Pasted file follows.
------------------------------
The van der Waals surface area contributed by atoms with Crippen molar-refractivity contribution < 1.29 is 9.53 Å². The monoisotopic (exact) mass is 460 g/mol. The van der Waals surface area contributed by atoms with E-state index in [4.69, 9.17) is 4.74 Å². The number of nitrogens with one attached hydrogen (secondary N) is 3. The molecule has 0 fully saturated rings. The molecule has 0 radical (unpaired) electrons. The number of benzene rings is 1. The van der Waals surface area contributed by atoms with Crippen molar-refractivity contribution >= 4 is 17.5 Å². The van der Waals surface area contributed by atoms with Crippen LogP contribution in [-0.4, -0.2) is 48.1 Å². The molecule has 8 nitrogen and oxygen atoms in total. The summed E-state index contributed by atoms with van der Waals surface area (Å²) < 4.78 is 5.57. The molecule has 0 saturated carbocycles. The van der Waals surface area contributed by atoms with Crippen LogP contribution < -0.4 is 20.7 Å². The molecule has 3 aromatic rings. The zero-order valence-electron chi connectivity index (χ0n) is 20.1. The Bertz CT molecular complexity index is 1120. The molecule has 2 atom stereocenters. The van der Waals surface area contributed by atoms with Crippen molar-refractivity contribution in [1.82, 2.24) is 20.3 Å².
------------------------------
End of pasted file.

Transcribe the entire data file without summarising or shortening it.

The van der Waals surface area contributed by atoms with Crippen molar-refractivity contribution < 1.29 is 9.53 Å². The monoisotopic (exact) mass is 460 g/mol. The van der Waals surface area contributed by atoms with E-state index in [4.69, 9.17) is 4.74 Å². The number of nitrogens with one attached hydrogen (secondary N) is 3. The molecule has 0 fully saturated rings. The molecule has 0 radical (unpaired) electrons. The number of benzene rings is 1. The van der Waals surface area contributed by atoms with Crippen molar-refractivity contribution >= 4 is 17.5 Å². The van der Waals surface area contributed by atoms with Crippen LogP contribution in [-0.4, -0.2) is 48.1 Å². The molecule has 8 nitrogen and oxygen atoms in total. The summed E-state index contributed by atoms with van der Waals surface area (Å²) < 4.78 is 5.57. The molecule has 0 saturated carbocycles. The van der Waals surface area contributed by atoms with Crippen LogP contribution < -0.4 is 20.7 Å². The molecule has 3 aromatic rings. The zero-order valence-electron chi connectivity index (χ0n) is 20.1. The Bertz CT molecular complexity index is 1120. The molecule has 2 atom stereocenters. The van der Waals surface area contributed by atoms with Crippen molar-refractivity contribution in [1.82, 2.24) is 20.3 Å².